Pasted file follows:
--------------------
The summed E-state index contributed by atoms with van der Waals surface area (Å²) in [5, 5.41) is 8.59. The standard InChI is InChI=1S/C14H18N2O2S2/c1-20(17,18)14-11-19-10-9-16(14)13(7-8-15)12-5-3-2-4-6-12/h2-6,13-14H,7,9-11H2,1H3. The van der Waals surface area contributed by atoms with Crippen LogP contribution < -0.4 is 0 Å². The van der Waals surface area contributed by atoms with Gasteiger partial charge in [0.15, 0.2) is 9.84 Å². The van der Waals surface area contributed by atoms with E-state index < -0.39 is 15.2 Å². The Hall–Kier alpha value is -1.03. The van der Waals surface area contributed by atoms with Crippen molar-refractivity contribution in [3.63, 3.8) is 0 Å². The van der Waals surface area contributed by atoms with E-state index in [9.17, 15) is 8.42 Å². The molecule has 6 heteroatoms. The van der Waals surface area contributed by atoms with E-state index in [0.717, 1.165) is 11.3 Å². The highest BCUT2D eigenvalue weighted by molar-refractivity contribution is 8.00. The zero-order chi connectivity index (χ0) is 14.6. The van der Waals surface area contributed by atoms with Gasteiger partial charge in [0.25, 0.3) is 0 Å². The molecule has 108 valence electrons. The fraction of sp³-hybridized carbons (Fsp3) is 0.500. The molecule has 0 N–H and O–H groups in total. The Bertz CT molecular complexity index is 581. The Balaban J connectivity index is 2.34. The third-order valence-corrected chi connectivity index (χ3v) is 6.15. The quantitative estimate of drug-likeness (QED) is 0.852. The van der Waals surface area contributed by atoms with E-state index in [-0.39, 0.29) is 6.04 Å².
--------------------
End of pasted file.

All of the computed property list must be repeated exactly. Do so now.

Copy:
The summed E-state index contributed by atoms with van der Waals surface area (Å²) in [5, 5.41) is 8.59. The standard InChI is InChI=1S/C14H18N2O2S2/c1-20(17,18)14-11-19-10-9-16(14)13(7-8-15)12-5-3-2-4-6-12/h2-6,13-14H,7,9-11H2,1H3. The van der Waals surface area contributed by atoms with Crippen LogP contribution < -0.4 is 0 Å². The van der Waals surface area contributed by atoms with Gasteiger partial charge in [0.15, 0.2) is 9.84 Å². The van der Waals surface area contributed by atoms with E-state index < -0.39 is 15.2 Å². The Hall–Kier alpha value is -1.03. The van der Waals surface area contributed by atoms with Crippen molar-refractivity contribution in [3.63, 3.8) is 0 Å². The van der Waals surface area contributed by atoms with E-state index in [9.17, 15) is 8.42 Å². The molecule has 6 heteroatoms. The van der Waals surface area contributed by atoms with E-state index in [0.717, 1.165) is 11.3 Å². The highest BCUT2D eigenvalue weighted by molar-refractivity contribution is 8.00. The zero-order chi connectivity index (χ0) is 14.6. The van der Waals surface area contributed by atoms with Gasteiger partial charge in [0.25, 0.3) is 0 Å². The molecule has 108 valence electrons. The fraction of sp³-hybridized carbons (Fsp3) is 0.500. The molecule has 0 N–H and O–H groups in total. The Bertz CT molecular complexity index is 581. The Balaban J connectivity index is 2.34. The third-order valence-corrected chi connectivity index (χ3v) is 6.15. The quantitative estimate of drug-likeness (QED) is 0.852. The van der Waals surface area contributed by atoms with E-state index in [-0.39, 0.29) is 6.04 Å².